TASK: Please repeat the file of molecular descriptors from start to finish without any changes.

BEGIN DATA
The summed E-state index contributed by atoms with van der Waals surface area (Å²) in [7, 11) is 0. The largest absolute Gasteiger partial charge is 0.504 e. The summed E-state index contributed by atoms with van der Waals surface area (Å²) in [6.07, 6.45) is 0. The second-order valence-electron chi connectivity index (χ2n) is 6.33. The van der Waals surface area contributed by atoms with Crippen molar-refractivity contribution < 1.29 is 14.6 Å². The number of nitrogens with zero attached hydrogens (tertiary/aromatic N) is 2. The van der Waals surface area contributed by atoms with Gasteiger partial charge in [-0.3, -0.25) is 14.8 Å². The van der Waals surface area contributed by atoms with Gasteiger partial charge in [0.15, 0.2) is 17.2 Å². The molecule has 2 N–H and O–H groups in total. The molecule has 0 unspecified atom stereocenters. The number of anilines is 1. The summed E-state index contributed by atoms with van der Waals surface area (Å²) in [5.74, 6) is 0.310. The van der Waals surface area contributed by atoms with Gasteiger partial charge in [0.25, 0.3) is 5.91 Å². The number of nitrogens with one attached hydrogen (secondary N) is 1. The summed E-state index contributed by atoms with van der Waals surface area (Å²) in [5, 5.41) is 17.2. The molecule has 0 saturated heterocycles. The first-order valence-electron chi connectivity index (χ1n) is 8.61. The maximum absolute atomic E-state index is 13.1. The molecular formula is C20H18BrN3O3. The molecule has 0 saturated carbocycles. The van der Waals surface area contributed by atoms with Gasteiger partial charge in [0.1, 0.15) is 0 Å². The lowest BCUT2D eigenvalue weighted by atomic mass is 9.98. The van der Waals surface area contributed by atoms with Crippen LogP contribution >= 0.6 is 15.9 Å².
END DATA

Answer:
The summed E-state index contributed by atoms with van der Waals surface area (Å²) in [7, 11) is 0. The largest absolute Gasteiger partial charge is 0.504 e. The summed E-state index contributed by atoms with van der Waals surface area (Å²) in [6.07, 6.45) is 0. The second-order valence-electron chi connectivity index (χ2n) is 6.33. The van der Waals surface area contributed by atoms with Crippen molar-refractivity contribution < 1.29 is 14.6 Å². The number of nitrogens with zero attached hydrogens (tertiary/aromatic N) is 2. The van der Waals surface area contributed by atoms with Gasteiger partial charge in [-0.3, -0.25) is 14.8 Å². The van der Waals surface area contributed by atoms with Gasteiger partial charge in [0.15, 0.2) is 17.2 Å². The molecule has 2 N–H and O–H groups in total. The molecule has 0 unspecified atom stereocenters. The number of anilines is 1. The summed E-state index contributed by atoms with van der Waals surface area (Å²) in [5.74, 6) is 0.310. The van der Waals surface area contributed by atoms with Gasteiger partial charge in [0.25, 0.3) is 5.91 Å². The number of nitrogens with one attached hydrogen (secondary N) is 1. The summed E-state index contributed by atoms with van der Waals surface area (Å²) in [5, 5.41) is 17.2. The molecule has 0 saturated heterocycles. The first-order valence-electron chi connectivity index (χ1n) is 8.61. The maximum absolute atomic E-state index is 13.1. The molecular formula is C20H18BrN3O3. The molecule has 0 saturated carbocycles. The van der Waals surface area contributed by atoms with Gasteiger partial charge in [0.1, 0.15) is 0 Å². The lowest BCUT2D eigenvalue weighted by atomic mass is 9.98. The van der Waals surface area contributed by atoms with Crippen LogP contribution >= 0.6 is 15.9 Å².